Election Section

TV diversity makes progress, but not for all minorities

The Associated Press
Wednesday November 15, 2000

LOS ANGELES — More than a year after civil rights groups demanded more ethnically diverse programming from major broadcast networks, blacks alone have been the beneficiary, the groups said Tuesday. 

The picture at ABC, CBS, NBC and Fox remains largely black and white to the detriment of Asian-Americans, Hispanics and Native Americans, a coalition of the NAACP and others contend. 

“There is no progress in terms of Latino representation in the media,” Raul Yzaguirre, representing the National Latino Media Council, told a news conference. 

The NAACP, while lauding the increased hiring of blacks in acting and other behind-the-scenes jobs this season, said the coalition remains united in its effort to make TV truly inclusive. 

“We don’t want them (the networks) to think hiring African-Americans will appease the entire minority community,” said NAACP spokeswoman Debbie Liu, adding that there is still room for improvement for black representation. 

The absence of Kweisi Mfume, president of the National Association for the Advancement of Colored People, was noted by reporters. Liu, explaining he was in Florida because of the contested presidential election, said he remained committed to the diversity cause. 

Karen Narasaki of the National Asian Pacific American Legal Consortium offered a dismal “report card” grading networks on their inclusion of Asian-American.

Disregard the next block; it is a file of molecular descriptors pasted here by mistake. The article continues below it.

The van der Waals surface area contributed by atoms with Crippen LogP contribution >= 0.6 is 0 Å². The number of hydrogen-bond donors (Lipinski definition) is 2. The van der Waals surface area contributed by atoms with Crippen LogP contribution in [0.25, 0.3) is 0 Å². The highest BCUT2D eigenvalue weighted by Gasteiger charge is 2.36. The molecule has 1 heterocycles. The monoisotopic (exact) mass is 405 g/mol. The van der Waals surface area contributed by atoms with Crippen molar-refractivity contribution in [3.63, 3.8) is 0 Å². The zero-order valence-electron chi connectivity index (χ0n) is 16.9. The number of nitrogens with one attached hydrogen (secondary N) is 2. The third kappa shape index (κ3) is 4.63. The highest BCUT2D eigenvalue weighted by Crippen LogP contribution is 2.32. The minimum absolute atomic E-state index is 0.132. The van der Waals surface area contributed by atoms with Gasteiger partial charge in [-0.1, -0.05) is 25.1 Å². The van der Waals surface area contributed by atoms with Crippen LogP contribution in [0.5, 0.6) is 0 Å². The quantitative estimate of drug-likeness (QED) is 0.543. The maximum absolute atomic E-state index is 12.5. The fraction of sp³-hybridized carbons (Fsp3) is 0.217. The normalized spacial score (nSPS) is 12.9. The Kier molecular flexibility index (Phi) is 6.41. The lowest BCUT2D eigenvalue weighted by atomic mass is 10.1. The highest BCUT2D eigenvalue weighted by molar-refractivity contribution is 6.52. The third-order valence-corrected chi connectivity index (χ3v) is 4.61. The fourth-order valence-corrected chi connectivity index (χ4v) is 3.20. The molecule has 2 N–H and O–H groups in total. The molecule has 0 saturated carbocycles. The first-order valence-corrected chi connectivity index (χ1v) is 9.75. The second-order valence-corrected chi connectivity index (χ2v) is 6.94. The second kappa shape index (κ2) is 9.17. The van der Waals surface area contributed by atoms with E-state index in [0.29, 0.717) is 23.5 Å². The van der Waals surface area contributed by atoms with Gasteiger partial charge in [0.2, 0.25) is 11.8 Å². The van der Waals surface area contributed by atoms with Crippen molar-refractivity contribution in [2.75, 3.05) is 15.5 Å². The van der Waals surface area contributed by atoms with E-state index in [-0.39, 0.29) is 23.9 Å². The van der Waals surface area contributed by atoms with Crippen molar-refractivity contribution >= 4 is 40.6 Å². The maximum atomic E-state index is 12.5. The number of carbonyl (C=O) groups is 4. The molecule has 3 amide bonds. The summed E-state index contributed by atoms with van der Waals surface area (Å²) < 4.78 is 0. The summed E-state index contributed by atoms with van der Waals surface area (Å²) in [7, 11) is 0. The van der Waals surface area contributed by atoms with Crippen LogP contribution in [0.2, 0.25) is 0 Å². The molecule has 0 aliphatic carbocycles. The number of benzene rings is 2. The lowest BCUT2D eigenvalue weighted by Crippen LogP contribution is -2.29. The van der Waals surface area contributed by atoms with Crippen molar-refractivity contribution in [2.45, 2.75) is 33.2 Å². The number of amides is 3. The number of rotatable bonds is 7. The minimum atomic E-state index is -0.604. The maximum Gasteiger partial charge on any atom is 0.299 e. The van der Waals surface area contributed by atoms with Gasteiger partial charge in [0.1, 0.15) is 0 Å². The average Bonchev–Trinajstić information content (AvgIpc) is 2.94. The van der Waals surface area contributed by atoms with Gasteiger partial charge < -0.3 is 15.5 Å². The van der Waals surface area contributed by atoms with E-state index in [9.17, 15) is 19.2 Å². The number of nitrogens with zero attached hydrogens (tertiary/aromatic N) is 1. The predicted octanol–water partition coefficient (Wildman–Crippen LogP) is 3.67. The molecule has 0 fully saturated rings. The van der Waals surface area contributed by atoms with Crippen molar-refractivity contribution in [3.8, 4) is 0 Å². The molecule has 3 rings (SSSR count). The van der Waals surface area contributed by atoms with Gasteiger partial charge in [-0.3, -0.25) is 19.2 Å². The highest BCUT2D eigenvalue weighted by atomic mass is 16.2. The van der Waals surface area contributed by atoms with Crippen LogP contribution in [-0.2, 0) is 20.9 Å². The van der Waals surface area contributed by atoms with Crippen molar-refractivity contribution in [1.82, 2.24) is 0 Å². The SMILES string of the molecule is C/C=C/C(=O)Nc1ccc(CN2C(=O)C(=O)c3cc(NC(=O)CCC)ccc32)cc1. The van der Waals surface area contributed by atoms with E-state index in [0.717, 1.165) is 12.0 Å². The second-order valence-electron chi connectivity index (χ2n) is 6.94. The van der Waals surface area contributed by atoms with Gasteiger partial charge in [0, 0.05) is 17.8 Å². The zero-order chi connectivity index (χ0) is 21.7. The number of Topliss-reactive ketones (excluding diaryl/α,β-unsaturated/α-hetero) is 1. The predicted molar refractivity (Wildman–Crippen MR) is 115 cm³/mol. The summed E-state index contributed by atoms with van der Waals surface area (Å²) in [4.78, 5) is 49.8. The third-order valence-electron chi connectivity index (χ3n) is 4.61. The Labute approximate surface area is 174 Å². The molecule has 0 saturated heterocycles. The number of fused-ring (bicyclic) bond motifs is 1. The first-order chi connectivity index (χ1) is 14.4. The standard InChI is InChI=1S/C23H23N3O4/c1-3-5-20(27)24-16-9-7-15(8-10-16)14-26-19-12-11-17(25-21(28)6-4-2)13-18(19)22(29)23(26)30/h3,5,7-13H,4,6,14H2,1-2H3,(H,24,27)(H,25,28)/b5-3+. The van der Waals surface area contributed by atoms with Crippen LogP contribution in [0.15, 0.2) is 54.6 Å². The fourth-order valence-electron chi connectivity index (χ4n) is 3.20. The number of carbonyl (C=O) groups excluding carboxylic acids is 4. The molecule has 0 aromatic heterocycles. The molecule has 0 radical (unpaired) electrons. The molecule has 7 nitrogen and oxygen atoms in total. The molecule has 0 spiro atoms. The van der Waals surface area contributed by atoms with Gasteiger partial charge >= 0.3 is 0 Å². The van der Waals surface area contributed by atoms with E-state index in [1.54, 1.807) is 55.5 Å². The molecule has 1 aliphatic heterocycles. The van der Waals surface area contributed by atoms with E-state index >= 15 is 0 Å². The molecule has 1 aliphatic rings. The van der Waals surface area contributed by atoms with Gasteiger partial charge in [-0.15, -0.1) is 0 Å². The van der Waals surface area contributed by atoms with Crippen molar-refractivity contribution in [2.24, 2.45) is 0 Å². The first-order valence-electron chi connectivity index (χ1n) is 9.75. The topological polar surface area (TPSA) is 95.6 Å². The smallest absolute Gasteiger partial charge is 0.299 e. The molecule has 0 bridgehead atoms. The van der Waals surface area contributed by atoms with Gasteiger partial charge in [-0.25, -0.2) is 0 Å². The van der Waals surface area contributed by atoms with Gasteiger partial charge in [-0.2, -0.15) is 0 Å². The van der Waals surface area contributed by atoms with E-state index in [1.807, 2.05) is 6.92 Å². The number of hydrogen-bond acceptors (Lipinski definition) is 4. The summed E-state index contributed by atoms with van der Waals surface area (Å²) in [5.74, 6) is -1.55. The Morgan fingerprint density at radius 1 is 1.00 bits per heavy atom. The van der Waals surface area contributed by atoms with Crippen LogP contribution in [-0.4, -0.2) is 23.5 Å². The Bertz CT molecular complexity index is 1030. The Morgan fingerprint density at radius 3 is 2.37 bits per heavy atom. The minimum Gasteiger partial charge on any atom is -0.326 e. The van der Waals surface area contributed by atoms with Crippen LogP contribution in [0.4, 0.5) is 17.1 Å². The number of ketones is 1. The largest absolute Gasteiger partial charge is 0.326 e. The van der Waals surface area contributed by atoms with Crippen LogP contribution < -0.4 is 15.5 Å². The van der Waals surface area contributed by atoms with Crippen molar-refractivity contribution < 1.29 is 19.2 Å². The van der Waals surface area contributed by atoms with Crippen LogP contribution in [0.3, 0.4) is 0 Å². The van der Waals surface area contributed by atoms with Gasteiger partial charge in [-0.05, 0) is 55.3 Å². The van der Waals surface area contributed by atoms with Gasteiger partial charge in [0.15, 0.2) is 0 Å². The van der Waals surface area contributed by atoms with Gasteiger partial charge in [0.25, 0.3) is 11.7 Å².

The highest grade was a D-plus for NBC, which features a handful of actors such as Ming-Na in “ER,” to an F for CBS. ABC and Fox both received D-minuses. 

CBS, with the cancellation of “Martial Law” starring Sammo Hung, is in worse shape than last year when it comes to including Asian-Americans on screen, Narasaki said. 

She blasted the networks for missing opportunities to make the casts of shows such “Welcome to N.Y.,” which is set in a conspicuously multicultural city, more diverse. 

The lack of significant growth in the number of Asian-American writers and directors at most of the networks also was criticized. 

The coalition said it intends to keep the pressure on networks and expand its attention to smaller networks, the cable industry, advertisers and talent agencies. 

Last winter, the coalition secured agreements from the four networks to increase both the number of minorities on-screen as well as development deals with writers and producers. 

The agreements were reached in January and February through separate discussions between the coalition groups and the networks. The agreements generally were devoid of specific numbers that could provide a benchmark for progress. 

The networks opened negotiations with civil rights groups after the NAACP floated the threat of a TV boycott or legal action because of the lack of minority actors on the fall 1999 schedule of new shows. 

The networks say they are trying to change. 

“Diversity remains an important initiative for us here at ABC,” said John Rose, who is directing the network’s diversity effort. “We’ve done a lot and made significant progress, but we realize more has to be done.” 

He said the network has, among other programs, started a talent development initiative that has enlisted educators and nonprofit groups to “nurture and support writers and directors” of color. 

“CBS appreciates the ongoing concerns of the coalition and applauds its role as an agent for change in our industry,” said Josie Thomas, senior vice president of diversity for CBS Television. 

She noted there had been a 20 percent increase in the number of minorities cast in CBS’ primetime shows and a threefold increase in minority producers.